In times of globalization and increasing product complexity and variety due to sophisticated customer demand, new priorities for production planning must be set. The observable trend from supply-driven to demand-driven production will continue forcing more and more manufacturers to revise their production concept. A possible approach to face this challenge is the pull-based Build-to-Order (BTO) system. In terms of production planning, it will be indispensable to integrate the entire process chain. Nervousness is largely caused by external parties such as the supplier and the customer. Therefore, integrated approaches with focus on the customer will gain in importance and become the dominant cross-industrial mode of production. In this paper Build-to-Order is analyzed and evaluated as a specific solution approach by focusing on how it dampens nervousness within the production plan. Broadly speaking, nervousness within the production process can be caused by demand variability (downstream) and supply difficulties (upstream). In this seminar paper Dell serves as an example to illustrate BTO's effect on nervousness reduction.
Keywords Nervousness, Build-to-Order (BTO), rejects, modularization, supplier network, Mass Customization, Dell Demand-driven production and supply chain operations are prevalent issues in today's manufacturing environment. As globalization proceeds, organizations face more complex and volatile planning scenarios than ever. Sourcing of material is now conducted on a global scale leading to complex supply chains with fragmentations and extensions worldwide. Product life cycles are shortening due to captivating technological innovations. The technological progress is also increasing product complexity and enabling a wide product variety with extensive customization available. Intense competition due to the reduction of trade barriers increases the consumer's bargaining power, leading to shorter customer tolerance time. These circumstances make it nearly impossible to improve demand forecast accuracy (cf. [Smi 2013], p.9f). Nevertheless, forecasts are often converted to planned orders committing capacity, material, space, time, etc. to wrong assumptions. Accordingly, more and more analysts and industry experts commend a shift from forecast-driven to demand-driven manufacturing. Legacy push-based systems such as Material Requirement Planning (MRP) are cumbersome while meeting the demand-driven pull-based requirements of today's production environment. In order to drive velocity and on-time production, a transformation must be induced in both philosophy as well as in IT systems. To enhance competitiveness, companies increasingly focus on optimizing production and supply chain management. The continuously increased performance of deployed machinery and facility reduced the direct costs and shifted the emphasis of improvement towards operation and process organization (cf. [Bec 2008]). The advancement of information and communication technology pushes globalization by overcoming constraints in space and time. The customer’s bargaining power further increases by allowing him to compare prices, quality and services more easily and immediately. The customer demands a customized product.
Due to the changing market conditions, e.g. the desire for individualization, Mass Customization evolved with Build-to-Order as one of its specifications. The term Mass Customization is composed of the words "mass production" and "customization". The aim is to offer a customized product at the price of a standard product and establish a long-lasting manufacturer-customer relationship (cf. [Grä 2004]). Anderson defines Mass Customization as "[…] the ability to quickly and efficiently Build-to-Order customized products." ([And 2004], p.294) and links it to the strategy of Build-to-Order by defining latter as follows: "Build-to-Order is the capability to quickly build standard or mass-customized products upon receipt of spontaneous orders without forecasts, inventory, or purchasing delays." ([And 2010]). Initially, a confirmed customer order must be received to activate the production process. The exact opposite of Build-to-Order is the production concept Build-to-Stock (BTS) synonymously referred to as Build-to-Forecast (BTF). BTS is a dominant cross-industrial approach and refers to products that are built before a final purchaser has been identified, with production volume driven by historical demand information (cf. [ParGra 2008], p.3). BTS is therefore an extreme form of the push strategy, since the company pushes products into the market despite lacking a particular customer order. Assembly-to-Order (ATO) describes the final assembly based on customer orders using predetermined product components and modules. The production is likewise initiated upon an order inflow. The customer may arrange his desired product individually within the constraints of the available standardized components (cf. [ReeSri 2005], p.50ff.). According to the typology of Coates, Build-to-Order and Assembly-to-Order may be referred to as hard customization (cf. [Coa 1995], p.6f). Within the framework of this paper, Build-to-Order is not merely defined as customized manufacture but includes the concept of Assembly-to-Order.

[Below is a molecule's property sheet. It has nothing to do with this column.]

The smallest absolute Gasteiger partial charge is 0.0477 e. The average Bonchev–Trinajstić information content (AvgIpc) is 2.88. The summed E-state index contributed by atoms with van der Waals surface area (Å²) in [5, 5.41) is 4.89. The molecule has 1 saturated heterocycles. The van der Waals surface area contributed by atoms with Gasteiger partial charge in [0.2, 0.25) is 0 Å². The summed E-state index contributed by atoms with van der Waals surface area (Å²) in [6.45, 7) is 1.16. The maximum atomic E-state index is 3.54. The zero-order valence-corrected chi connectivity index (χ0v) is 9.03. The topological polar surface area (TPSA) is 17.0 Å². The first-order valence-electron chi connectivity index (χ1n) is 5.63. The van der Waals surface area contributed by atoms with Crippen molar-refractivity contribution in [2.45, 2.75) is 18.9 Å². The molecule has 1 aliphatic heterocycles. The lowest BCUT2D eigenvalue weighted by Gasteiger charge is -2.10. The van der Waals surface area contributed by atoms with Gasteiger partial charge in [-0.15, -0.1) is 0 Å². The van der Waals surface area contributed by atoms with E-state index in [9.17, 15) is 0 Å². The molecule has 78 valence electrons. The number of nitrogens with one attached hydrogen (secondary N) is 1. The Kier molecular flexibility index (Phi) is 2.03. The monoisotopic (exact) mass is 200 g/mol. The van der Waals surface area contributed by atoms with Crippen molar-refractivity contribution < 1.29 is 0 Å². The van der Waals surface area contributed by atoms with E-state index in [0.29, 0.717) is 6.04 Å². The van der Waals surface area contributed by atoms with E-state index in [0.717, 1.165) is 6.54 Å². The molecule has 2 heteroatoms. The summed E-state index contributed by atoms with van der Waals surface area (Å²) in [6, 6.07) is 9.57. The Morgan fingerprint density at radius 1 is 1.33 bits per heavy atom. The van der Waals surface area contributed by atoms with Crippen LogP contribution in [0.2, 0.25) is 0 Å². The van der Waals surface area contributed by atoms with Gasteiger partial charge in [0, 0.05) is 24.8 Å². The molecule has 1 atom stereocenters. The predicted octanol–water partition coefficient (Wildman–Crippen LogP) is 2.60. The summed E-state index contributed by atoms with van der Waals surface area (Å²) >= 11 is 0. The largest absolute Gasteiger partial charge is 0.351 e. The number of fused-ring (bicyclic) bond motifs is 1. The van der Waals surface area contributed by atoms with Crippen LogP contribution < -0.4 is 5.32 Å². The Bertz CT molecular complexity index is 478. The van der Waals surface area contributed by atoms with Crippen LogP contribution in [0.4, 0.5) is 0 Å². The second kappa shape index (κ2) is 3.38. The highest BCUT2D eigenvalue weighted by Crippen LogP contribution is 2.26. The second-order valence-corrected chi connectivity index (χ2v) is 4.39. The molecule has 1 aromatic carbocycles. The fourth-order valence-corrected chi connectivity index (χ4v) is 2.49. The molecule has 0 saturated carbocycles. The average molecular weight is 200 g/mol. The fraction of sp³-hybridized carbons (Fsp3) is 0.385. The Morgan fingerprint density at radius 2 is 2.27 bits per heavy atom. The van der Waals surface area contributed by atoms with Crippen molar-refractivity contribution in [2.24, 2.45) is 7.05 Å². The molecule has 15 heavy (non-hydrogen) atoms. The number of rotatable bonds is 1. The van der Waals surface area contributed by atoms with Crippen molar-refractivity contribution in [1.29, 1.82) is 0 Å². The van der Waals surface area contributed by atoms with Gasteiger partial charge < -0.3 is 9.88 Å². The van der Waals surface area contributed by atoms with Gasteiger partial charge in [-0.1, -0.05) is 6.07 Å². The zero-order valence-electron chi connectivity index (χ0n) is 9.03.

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- Build-to-Order (BTO) Globalization Production Planning Dell Product Life Cycle Technological Progress Bargaining Power push-based pull-based Material Requirement Planning (MRP) Mass Production Customization Build-to-Stock Build-to-Forecast Assembly-to-Order Supplier Inventory Costs Material Overhead Rate Modularization Nervousness Standardization PC Manufacturer Economies of Scale Inventory